Garden Update 17-10-15



Chapel Bank: Arranged a little tidy last week, and more is needed, but the Verbena bonariensis is still flowering beautifully so I’m loathed to do anything just yet. The plants are knitting together really well now, but time will come to sort out what is and isn’t working well – more of this to come.
West Lawn: Much has happened over the last month. Having to retain the wild flower area until the exhibition closed, as could have been expected, pushed us into poorer weather and so the hay cut was completed in less than ideal conditions. Too much herby growth was left in situ, which isn’t great for wild flowers, so we flail mowed then Adam took to the worse areas with the trusty knapsack blower, collecting as much grassy debris as we could. It certainly smartened up the lawn, which is already greening nicely and the wild flowers now have a fighting chance.

Elsewhere on the lawn, the hlf footpath contractors are busy cutting the path route, which is much easier said than done, but the devastation will repair, and the accessible paths which will give the area such a lift when it’s all complete.




Cedars: [Once again the patchy carpet of wild ‘ish’ flowers amongst the wood chip have turned into a carpet of weeds, not a good look. Must sort soon…] that was my note from August, I have now sorted them!

Lodge area: Or should I say ‘welcome centre’… The work is flying along, and since I last wrote we’ve acquired a building site, with lots of heavy plant and rather deep earth-works. But for a few teething problems, the team are off to a flying start, and it’s good to see the foundations and lower blockwork in place.


Fencing: The North and East Park fencing was all installed, and painted, and we just await a short-run of lamb wires to finalise. Additional fencing to the front boundary is also complete, and looking (at long last) much better. More remains to be done, after further ground and tree works are complete.

Pond Dipping: Adjustments to the plan have been made following tree work that opened up some impressive views of the lake. It became evident that there was also a more suitable location for the platform once we could see how the water levels were set against the bank. We now have a really good set up in the offing, and work should begin around the end of the month, maybe into November.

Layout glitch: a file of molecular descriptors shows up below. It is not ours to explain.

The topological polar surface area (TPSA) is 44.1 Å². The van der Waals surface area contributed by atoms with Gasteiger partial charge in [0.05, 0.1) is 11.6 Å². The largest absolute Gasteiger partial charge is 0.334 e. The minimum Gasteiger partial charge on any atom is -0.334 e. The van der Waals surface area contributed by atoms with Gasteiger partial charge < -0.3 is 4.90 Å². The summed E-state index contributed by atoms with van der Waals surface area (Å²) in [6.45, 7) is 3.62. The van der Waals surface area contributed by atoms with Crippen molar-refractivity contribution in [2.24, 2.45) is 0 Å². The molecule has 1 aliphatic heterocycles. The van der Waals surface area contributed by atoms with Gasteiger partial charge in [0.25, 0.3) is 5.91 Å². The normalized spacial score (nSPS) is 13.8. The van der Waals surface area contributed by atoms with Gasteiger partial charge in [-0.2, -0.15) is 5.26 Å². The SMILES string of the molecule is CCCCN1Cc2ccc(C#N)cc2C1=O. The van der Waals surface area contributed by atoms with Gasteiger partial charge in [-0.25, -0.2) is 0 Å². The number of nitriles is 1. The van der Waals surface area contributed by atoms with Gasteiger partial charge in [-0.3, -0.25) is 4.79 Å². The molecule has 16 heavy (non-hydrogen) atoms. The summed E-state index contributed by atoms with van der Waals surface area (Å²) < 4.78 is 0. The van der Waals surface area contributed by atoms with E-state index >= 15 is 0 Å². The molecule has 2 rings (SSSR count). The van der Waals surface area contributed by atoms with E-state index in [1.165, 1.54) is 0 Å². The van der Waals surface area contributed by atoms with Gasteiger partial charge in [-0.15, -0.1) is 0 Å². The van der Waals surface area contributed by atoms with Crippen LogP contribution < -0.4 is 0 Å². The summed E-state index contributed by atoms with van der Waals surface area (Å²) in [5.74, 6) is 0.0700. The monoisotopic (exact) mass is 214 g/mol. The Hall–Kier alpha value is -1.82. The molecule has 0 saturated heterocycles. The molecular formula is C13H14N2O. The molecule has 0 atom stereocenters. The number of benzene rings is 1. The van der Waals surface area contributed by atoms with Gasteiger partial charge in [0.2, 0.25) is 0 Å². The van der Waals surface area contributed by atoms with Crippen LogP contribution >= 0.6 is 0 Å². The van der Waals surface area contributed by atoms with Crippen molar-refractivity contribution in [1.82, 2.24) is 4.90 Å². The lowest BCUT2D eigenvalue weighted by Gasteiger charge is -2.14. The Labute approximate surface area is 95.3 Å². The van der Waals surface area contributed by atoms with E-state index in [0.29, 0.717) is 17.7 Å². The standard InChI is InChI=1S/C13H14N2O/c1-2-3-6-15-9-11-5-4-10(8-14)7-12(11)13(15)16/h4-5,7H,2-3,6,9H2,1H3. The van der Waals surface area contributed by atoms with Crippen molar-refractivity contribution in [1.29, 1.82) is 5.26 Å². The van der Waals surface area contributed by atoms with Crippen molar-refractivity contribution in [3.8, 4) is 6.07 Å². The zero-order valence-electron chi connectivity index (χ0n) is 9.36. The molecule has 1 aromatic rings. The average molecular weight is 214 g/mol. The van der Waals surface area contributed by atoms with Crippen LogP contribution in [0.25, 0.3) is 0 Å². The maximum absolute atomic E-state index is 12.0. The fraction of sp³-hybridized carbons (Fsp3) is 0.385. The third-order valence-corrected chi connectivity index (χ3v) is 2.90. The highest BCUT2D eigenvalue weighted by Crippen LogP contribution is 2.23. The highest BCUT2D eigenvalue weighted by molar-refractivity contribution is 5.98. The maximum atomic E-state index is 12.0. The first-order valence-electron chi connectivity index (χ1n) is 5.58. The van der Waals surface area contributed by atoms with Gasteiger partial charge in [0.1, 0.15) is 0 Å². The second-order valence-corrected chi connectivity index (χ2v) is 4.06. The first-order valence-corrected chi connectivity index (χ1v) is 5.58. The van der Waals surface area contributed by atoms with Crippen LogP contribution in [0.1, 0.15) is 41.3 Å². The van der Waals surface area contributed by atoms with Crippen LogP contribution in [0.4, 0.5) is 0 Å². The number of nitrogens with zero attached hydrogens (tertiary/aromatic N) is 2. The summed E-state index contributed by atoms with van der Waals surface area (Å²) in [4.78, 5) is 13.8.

Bird Hide: Following on from the dipping platform was an alternative location for the planned bird hide. We’ve now a much better site for the hide, giving more shelter and opportunity to see birds and a stunning view across the middle pool.


Other HLF Tasks: These are coming thick and fast now, but then we’re seeing a peak of activity with three, sometimes four sets of contractors on site. Footpath works have necessitated many trial pits/garden archaeology, in many places. And tree clearance is currently forcing much timber moving – lots of heaving and huffing! All is progressing well however, and moving forward positively.
Another fascinating diversion is my involvement in planning interpretation for 2016 which is to be placed in the new welcome centre, gallery entrance and in the landscape. It has produced yet another opportunity to revisit the historic maps, as I look to explain the long-gone Baroque garden.


And there’s more! Of course, any large project such as this wouldn’t be complete without an increase in both visitor engagement and ‘outreach’, and so I’m also heavily involved in planning new activities as we move towards and through 2016 – did I mention it’s Capability Brown’s Festival Year? (That’s why we’re Re-viewing the Landscape!!)

Planning Work: Well, as the 2015 meadow project settles into the memory bank, next year’s exhibition builds. I am of course referring to an allotment feature, so whilst the site undergoes its biggest transformation since the mansion restoration; I’m engrossed in planning a 1950s allotment. Makes a change I suppose!

Time to sign off, for now. If you want to see the latest images from the grounds at Compton Verney, search online for #CVGrounds

Advertisements

Leave a Reply

Fill in your details below or click an icon to log in:

WordPress.com Logo

You are commenting using your WordPress.com account. Log Out / Change )

Twitter picture

You are commenting using your Twitter account. Log Out / Change )

Facebook photo

You are commenting using your Facebook account. Log Out / Change )

Google+ photo

You are commenting using your Google+ account. Log Out / Change )

Connecting to %s